iPhone Power: Why Apple Wins the Smartphone War

Overwhelmed by the iPhone effect and unable yet to match the Apple gadget on features, prospects seem bleak for many smartphone makers. Android as an army may have a rapidly growing slice of the market, but the speed of its advance is no more than smoke and mirrors -- there's no future if handset manufacturers can't see the money.

I'm not convinced Android's fragmented market is pouring profit into handset maker's coffers -- though it doesn't cost them anything to install on their devices.

Mythically open

Carriers also enjoy the openness they enjoy with the Google OS -- they can activate and block whatever features they like, making for some confusion for consumers.

[This story is from Computerworld's Apple Holic blog. Follow on Twitter or subscribe via RSS to make sure you don't miss a beat.]

Despite the claims of Android openness, the only end users who can truly enjoy that sensation are the ones with the technical skill required to jailbreak their device to activate features not necessarily embraced by the carrier or manufacturer.

What this means is that for most of us, Android is only just as open as the iPhone -- you only get to do what you want with either device when you jailbreak them.

It's time to move away from this "open" hype. Really. The hubbub around 'Open' Android reminds me of the scene in 'Monty Python, Lilfe of Brian' in which the mother of Brian yells at a crowd, "He's not the Messiah, he's just a very naughty boy." In the interests of humor, here's the clip.


Android is not the smartphone messiah. There's also trouble ahead.

Jumpin' Java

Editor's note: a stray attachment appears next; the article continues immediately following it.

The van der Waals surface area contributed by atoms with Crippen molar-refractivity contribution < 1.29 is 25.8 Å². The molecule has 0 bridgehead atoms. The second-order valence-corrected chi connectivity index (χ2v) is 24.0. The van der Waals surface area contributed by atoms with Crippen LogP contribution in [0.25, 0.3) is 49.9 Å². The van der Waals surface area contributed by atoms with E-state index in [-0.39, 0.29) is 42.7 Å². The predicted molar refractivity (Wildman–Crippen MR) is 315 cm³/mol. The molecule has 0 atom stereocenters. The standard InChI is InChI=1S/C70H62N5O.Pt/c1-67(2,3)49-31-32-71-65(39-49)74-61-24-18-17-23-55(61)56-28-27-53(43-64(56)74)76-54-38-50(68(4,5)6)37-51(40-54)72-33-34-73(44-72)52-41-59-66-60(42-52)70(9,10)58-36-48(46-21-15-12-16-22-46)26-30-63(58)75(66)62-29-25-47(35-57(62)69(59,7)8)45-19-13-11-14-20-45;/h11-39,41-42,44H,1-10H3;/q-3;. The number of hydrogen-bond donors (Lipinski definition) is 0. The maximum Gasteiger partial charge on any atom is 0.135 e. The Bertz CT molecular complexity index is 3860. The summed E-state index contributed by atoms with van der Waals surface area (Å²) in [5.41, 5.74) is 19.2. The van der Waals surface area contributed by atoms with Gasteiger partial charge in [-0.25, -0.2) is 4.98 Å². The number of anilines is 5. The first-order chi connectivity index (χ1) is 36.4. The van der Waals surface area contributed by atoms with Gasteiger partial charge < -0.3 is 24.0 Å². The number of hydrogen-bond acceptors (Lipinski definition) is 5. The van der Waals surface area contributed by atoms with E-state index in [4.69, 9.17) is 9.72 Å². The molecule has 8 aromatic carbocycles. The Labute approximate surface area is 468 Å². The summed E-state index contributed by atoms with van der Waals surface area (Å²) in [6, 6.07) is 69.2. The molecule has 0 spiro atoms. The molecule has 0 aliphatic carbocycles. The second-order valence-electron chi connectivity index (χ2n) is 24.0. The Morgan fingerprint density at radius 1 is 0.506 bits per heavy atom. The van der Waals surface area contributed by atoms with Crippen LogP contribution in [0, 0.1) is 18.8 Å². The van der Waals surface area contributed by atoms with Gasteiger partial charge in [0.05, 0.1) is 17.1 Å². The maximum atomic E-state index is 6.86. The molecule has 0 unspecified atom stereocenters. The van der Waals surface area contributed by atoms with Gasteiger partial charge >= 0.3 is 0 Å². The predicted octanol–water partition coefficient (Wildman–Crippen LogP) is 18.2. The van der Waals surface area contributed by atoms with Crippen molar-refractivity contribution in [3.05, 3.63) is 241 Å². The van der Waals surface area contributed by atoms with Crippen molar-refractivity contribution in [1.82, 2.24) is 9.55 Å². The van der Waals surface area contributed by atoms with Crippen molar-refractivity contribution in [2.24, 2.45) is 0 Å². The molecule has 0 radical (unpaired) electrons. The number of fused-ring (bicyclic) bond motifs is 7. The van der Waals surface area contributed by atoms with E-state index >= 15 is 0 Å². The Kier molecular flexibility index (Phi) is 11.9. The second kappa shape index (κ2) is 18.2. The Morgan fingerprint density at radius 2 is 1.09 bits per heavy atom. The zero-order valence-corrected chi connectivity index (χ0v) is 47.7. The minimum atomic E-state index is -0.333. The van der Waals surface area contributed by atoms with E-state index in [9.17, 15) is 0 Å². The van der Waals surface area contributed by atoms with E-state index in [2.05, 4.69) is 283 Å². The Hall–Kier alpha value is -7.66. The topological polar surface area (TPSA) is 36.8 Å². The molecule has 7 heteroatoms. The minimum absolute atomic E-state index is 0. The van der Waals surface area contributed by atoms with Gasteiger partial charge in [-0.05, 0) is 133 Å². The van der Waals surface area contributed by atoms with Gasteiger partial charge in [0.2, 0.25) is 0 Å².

Google currently stands accused of directly copying Oracle's Java code within Android. So far as I can tell, Oracle seems to be gathering ever more compelling evidence to support its position.

While Google calls the accusation, "baseless", what will happen if it loses the case? Will Oracle then be in a position to sue device makers?

At least device makers -- who are increasingly beginning to recognise that they are not software developers -- can compete by deploying the free OS.

So what?

Google's Android business dispenses with the troublesome and expensive process of hardware production and support and goes straight to the high profit virtual center of smartphone evolution: ads, location data, user data and personalization.

The reason the OS is freely-licensed is because Google knows there's no money in the heavily subsidized and highly competitive mobile handset market. And the OS makes a landgrab for where the future virtual economy sits. Handset makers just provide the hardware.

For comprehensive coverage of the Android ecosystem, visit Greenbot.com.

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